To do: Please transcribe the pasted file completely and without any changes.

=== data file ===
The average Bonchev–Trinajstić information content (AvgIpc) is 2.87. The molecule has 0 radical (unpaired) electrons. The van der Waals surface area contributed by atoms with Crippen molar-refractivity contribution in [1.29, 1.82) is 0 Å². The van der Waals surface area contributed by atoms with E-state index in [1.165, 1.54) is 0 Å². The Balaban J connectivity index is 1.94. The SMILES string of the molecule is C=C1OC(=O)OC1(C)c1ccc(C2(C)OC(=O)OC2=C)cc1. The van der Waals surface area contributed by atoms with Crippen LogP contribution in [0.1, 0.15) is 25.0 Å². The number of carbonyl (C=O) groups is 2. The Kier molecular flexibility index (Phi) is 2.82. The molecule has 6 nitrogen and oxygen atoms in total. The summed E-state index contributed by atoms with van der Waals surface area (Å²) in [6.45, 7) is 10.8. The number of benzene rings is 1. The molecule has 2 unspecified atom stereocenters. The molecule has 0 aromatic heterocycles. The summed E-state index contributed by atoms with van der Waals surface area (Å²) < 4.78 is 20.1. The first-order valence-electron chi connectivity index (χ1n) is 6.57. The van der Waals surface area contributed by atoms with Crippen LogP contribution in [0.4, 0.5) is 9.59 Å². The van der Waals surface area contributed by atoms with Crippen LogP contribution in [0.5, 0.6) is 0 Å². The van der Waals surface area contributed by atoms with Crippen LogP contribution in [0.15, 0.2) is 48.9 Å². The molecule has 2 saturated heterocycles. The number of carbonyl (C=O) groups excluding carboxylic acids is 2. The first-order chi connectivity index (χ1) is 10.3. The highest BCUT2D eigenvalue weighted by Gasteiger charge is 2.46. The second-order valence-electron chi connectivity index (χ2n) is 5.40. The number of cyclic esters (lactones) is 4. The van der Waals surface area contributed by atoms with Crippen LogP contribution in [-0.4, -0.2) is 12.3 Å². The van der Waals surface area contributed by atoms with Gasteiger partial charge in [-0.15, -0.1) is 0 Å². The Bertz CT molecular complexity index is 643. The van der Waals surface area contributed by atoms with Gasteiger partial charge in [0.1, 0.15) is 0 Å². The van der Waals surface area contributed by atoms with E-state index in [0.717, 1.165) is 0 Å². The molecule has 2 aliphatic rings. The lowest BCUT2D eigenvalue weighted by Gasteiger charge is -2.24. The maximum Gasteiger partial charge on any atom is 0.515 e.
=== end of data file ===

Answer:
The average Bonchev–Trinajstić information content (AvgIpc) is 2.87. The molecule has 0 radical (unpaired) electrons. The van der Waals surface area contributed by atoms with Crippen molar-refractivity contribution in [1.29, 1.82) is 0 Å². The van der Waals surface area contributed by atoms with E-state index in [1.165, 1.54) is 0 Å². The Balaban J connectivity index is 1.94. The SMILES string of the molecule is C=C1OC(=O)OC1(C)c1ccc(C2(C)OC(=O)OC2=C)cc1. The van der Waals surface area contributed by atoms with Crippen LogP contribution in [0.1, 0.15) is 25.0 Å². The number of carbonyl (C=O) groups is 2. The Kier molecular flexibility index (Phi) is 2.82. The molecule has 6 nitrogen and oxygen atoms in total. The summed E-state index contributed by atoms with van der Waals surface area (Å²) in [6.45, 7) is 10.8. The number of benzene rings is 1. The molecule has 2 unspecified atom stereocenters. The molecule has 0 aromatic heterocycles. The summed E-state index contributed by atoms with van der Waals surface area (Å²) < 4.78 is 20.1. The first-order valence-electron chi connectivity index (χ1n) is 6.57. The van der Waals surface area contributed by atoms with Crippen LogP contribution in [0.4, 0.5) is 9.59 Å². The van der Waals surface area contributed by atoms with Crippen LogP contribution in [0.5, 0.6) is 0 Å². The van der Waals surface area contributed by atoms with Crippen LogP contribution in [0.15, 0.2) is 48.9 Å². The molecule has 2 saturated heterocycles. The number of carbonyl (C=O) groups excluding carboxylic acids is 2. The first-order chi connectivity index (χ1) is 10.3. The highest BCUT2D eigenvalue weighted by Gasteiger charge is 2.46. The second-order valence-electron chi connectivity index (χ2n) is 5.40. The number of cyclic esters (lactones) is 4. The van der Waals surface area contributed by atoms with Crippen LogP contribution in [-0.4, -0.2) is 12.3 Å². The van der Waals surface area contributed by atoms with Gasteiger partial charge in [-0.15, -0.1) is 0 Å². The Bertz CT molecular complexity index is 643. The van der Waals surface area contributed by atoms with Gasteiger partial charge in [0.1, 0.15) is 0 Å². The van der Waals surface area contributed by atoms with E-state index in [0.717, 1.165) is 0 Å². The molecule has 2 aliphatic rings. The lowest BCUT2D eigenvalue weighted by Gasteiger charge is -2.24. The maximum Gasteiger partial charge on any atom is 0.515 e.